Mind Design
Image Source: Feral Sphere by Mind Design

Mind Design
Image Source: bpando/Mind Design

Mind Design
Image Source: Mind Design

Mind Design
Image Source: Mind Design

Mind Design
Image Source: Mind Design

6. 3D Animation Logo

3D graphics have quenched the thirst of dimension hungry eyes for quite some time now. Sooner or later, the 3D and even 4d logo animation have been shifting more to the mainstream, and we are going to love it!

Campus by MultiAdaptor is a three dimensional, animated logo that serves well as a static visual and gets an edge in terms of animation. The design features a rotating cube, spinning on 3D axis.

Image Source: Underconsideration/Campus by MultiAdaptor

4B Arkitekter is a similar masterpiece, but unlike Campus logo, it flaunts crisp uppercased, sans-serif typography — 4B.

Commando Group
Image Source: 4B Arkitekter by Commando Group

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And That’s All Folks!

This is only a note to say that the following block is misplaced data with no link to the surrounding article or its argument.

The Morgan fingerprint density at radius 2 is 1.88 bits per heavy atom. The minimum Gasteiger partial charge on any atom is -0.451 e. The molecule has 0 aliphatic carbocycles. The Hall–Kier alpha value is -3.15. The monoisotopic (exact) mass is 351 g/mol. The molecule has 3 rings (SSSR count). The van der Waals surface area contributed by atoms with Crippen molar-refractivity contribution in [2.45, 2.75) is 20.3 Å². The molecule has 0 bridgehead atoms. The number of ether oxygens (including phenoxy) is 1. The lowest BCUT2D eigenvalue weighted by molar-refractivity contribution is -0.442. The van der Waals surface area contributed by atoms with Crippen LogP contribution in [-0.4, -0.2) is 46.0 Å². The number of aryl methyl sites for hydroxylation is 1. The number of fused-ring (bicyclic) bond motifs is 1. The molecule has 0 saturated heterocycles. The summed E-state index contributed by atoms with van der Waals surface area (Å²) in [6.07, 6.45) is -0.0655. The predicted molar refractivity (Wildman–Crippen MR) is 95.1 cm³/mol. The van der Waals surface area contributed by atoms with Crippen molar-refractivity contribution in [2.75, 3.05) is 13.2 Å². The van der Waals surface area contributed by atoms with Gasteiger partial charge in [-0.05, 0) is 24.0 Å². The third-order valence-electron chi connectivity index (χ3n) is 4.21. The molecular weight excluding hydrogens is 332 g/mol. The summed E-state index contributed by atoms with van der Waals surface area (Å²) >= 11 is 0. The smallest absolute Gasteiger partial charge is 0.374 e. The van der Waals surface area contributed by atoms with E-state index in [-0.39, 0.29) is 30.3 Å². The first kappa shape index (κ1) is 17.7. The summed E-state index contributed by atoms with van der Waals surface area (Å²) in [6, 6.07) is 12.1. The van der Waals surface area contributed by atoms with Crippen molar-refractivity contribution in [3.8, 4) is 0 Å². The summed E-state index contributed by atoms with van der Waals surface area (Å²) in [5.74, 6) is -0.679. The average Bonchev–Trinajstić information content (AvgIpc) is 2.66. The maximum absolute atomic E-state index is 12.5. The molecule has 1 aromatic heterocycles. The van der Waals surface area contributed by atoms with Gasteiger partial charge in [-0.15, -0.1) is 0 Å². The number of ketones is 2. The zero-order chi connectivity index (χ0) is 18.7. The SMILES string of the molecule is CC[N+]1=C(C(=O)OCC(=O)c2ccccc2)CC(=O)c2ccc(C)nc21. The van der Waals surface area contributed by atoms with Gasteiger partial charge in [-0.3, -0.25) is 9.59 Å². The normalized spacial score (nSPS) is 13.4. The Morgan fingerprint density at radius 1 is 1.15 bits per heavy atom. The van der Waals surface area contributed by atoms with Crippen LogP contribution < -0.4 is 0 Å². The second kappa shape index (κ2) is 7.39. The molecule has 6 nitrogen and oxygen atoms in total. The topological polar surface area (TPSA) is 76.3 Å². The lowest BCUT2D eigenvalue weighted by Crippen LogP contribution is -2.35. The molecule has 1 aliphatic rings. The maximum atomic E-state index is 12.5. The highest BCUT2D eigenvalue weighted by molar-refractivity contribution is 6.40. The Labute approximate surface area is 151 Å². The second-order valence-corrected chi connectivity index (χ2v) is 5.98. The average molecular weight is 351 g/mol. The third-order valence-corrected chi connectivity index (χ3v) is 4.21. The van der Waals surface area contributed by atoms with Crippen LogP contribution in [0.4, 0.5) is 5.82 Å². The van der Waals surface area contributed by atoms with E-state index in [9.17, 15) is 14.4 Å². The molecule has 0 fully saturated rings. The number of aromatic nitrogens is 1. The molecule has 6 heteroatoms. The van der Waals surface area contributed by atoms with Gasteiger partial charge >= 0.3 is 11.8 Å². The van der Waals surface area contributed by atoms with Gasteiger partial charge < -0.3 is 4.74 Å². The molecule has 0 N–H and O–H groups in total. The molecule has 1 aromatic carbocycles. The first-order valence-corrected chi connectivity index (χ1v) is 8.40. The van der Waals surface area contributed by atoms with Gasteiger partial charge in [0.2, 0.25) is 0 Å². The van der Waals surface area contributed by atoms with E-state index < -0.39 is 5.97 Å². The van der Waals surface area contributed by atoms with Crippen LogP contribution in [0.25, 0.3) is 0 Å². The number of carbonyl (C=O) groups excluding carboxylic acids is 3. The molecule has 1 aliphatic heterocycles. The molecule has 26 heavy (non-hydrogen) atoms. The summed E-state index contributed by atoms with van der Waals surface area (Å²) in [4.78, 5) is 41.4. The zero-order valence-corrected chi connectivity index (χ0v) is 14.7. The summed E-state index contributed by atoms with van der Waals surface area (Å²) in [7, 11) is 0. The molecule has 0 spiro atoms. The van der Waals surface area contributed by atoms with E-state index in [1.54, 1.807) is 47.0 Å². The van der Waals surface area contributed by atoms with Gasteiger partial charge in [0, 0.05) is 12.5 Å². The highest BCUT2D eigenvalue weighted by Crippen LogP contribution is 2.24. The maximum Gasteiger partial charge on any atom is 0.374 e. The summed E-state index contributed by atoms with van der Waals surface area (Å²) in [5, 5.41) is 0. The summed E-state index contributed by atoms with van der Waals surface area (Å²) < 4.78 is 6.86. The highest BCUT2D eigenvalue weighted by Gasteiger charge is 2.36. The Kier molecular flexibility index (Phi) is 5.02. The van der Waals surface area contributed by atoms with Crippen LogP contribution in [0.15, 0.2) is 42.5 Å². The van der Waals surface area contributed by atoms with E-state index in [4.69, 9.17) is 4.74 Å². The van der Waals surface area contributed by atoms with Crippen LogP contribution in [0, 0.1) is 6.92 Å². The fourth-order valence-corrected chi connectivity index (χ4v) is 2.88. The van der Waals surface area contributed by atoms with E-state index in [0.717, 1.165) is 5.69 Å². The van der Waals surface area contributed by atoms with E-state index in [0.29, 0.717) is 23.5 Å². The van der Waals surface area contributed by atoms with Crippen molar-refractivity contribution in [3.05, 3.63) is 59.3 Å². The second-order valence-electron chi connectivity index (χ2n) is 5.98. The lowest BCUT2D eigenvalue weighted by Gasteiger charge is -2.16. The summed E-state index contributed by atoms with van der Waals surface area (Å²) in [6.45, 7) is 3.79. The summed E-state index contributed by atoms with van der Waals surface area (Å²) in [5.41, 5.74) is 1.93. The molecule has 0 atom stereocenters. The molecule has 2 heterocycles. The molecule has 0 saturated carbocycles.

Animated logos entertain and engage the users, which makes them appropriate in an era of short attention spans. Whether you choose the animation to be subtle or obvious, it is important to come up with a logo that conveys your business story. Most importantly, keep it short!

We hope these animated logos have moved your heart; though, if there is any trend you think we have missed here, kindly share it in the comments below. Don’t forget to check our list of 17 creative animated logos used by small businesses and startups!

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Author Bio:    

Evan is an Expert in Digital Marketing. He has been working in the social media space since 2008, with a focus on design services, user interface planning, branding and more. Currently, he is leading content marketing efforts at DesignMantic and has played an integral part in the success story of DesignMantic through strategic marketing campaigns. Evan is also a design pro, who has shown a predilection towards DIY design projects.

One thought on “6 Logo Animation Trends You Cannot Ignore In 2019

  1. I also hope to see more neon logos as Neon colors look great on plain logos with large, bulky elements. It would be interesting to see how professionals will utilize this trend in 2019.